On June 3, the New York Senate passed the U.S.’s first statewide moratorium on cryptocurrency mining, aimed at energy-intensive operations that use fossil fuels for power.
The measure, which still needs to be signed into law by Governor Kathy Hochul, comes as the crypto mining industry has opened an increasing number of operations in the U.S. The U.S. accounted for just over 4% of the world’s Bitcoin mining in 2019, but by January 2022, it was nearly 40%, according to the University of Cambridge. Some of these facilities are directly tied to power sources that emit significant amounts of carbon dioxide. Greenidge Generation in Dresden, N.Y., for example, repurposed a coal power plant that was previously shuttered. Other states with a crypto-mining boom include Georgia, Texas, Nebraska, Tennessee, and Oregon.
The two-year moratorium gives New York more time to study the impact of the operations, as Bitcoin mining requires large amounts of energy, and the crypto industry is experiencing a particularly tense reckoning over its environmental impact. In March, major national environmental groups launched Change the Code, Not the Climate, to push Bitcoin operations to give up on energy-intensive practices.
“With this bill’s passage, the legislature has rightly said fossil fuel power plants can’t get a second life in New York just for private industry gain, which would fly on the face of the state’s climate mandates,” said Liz Moran, New York Policy Advocate for Earthjustice, in a statement.
Why New York’s example matters
The moratorium’s focus is relatively narrow—it won’t impact existing operations, and it’s focused only on those that generate their own power instead of drawing from the state’s supply. Still, environmental advocates and industry groups say it could provide a blueprint for other states, and if implemented widely, could make a real difference.
The New York legislation was inspired in part by controversy over Greenidge Generation, which restarted an old power plant in Dresden,and turned it into a natural-gas-fueled data center with thousands of computers for Bitcoin mining.
Yvonne Taylor, vice-president of the non-profit Seneca Lake Guardian, told TIME in March that the plant was a “a test case for how other underutilized or decommissioned power plants across the state are going to fall, and frankly, beyond.”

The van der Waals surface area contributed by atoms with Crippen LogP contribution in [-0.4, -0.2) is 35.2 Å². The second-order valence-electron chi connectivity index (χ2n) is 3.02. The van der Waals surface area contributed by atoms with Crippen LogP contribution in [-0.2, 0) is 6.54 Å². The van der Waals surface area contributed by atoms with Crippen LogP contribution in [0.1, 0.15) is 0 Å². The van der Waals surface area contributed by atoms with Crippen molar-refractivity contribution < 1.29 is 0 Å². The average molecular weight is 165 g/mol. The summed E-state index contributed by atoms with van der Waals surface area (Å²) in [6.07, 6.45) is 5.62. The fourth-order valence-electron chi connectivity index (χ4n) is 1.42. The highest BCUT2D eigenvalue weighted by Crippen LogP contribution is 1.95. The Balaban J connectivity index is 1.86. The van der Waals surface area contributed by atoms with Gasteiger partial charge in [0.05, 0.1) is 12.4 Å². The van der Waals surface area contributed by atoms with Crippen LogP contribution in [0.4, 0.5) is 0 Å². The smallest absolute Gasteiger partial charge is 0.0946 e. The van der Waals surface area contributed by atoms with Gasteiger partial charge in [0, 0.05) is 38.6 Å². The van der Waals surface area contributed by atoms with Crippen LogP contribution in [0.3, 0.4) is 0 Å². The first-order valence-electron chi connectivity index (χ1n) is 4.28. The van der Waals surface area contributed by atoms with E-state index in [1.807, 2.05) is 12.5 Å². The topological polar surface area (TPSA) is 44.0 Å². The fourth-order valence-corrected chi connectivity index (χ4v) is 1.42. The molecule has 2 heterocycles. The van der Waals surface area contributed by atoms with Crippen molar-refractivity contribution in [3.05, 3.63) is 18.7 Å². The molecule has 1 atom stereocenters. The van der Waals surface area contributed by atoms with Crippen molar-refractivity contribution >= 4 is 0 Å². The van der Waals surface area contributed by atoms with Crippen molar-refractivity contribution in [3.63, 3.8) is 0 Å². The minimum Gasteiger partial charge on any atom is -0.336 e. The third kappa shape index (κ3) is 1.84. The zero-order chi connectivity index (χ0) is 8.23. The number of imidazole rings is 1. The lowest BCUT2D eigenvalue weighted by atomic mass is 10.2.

Similar crypto mining operations are dotted across the U.S. in disparate locales and running on different fuel sources, and those who live near these facilities share similar complaints: loud buzzing noise, more strain on the power grid, and concerns about undermining efforts to stem climate change.
Read More: The Bitcoin Mining Showdown In New York’s Wine Country
The New York moratorium, although backed by advocates opposing the Dresden plant, will not actually affect Greenidge—it only pauses any new upstarts. Greenidge could still face a state crackdown, though. It’s awaiting an air permitting decision from Governor Hochul and the state’s Department of Environmental Conservation. That decision is expected to come at the end of June, after the state’s primary election.
Lawmakers also stress this bill’s narrow purview. It is not, for example, aimed at small-scale boutique mining operations or those that use renewable energy, says assemblymember Anna Kelles, who introduced the bill.
“This bill is a power plant bill,” Kelles said on a press call the afternoon after the bill’s passage.
Kelles also predicted that the state could still be a cryptocurrency hub, as long as companies use renewable energy sources and are mindful of environmental impacts.
Advocates for the bill have now turned their attention to Governor Hochul, who still needs to sign it. On the June 3 press call, advocates celebrated what they said was a last-ditch effort to bring the bill to the floor. They’re also calling on the governor to take even more sweeping action by declaring a moratorium on all crypto mining via executive action, which she would have the authority to do.
New York’s crypto mining landscape has become increasingly political in recent months. Hochul’s campaign received $40,000 from Ashton Soniat, the chairman & CEO of Coinmint, according to the New York Times. Coinmint operates what it calls “one of the largest digital currency data centers in the world” in a former aluminum smelting plant near Massena, N.Y. That plant would not be affected by the moratorium’s narrow restrictions, although it’s been enmeshed in its own local controversy and crackdowns. Lobbyists from entities such as the conservative Club for Growth have also increased pressure on lawmakers in recent months to vote against the moratorium. Advocates worry that lobbying places pressure on the governor to slow-walk regulations.
“We certainly hope that the governor will stand with the people of New York and not lobbyists who are dangling dollar bills in front of her,” Taylor told TIME.
Amid the political pressures, Kelles highlighted the environmental study that would be also triggered by the bill. “This is about stepping away from any sort of emotional reaction, stepping away from the politics, stepping away from the big money lobbyists, and getting the actual data,” she said.
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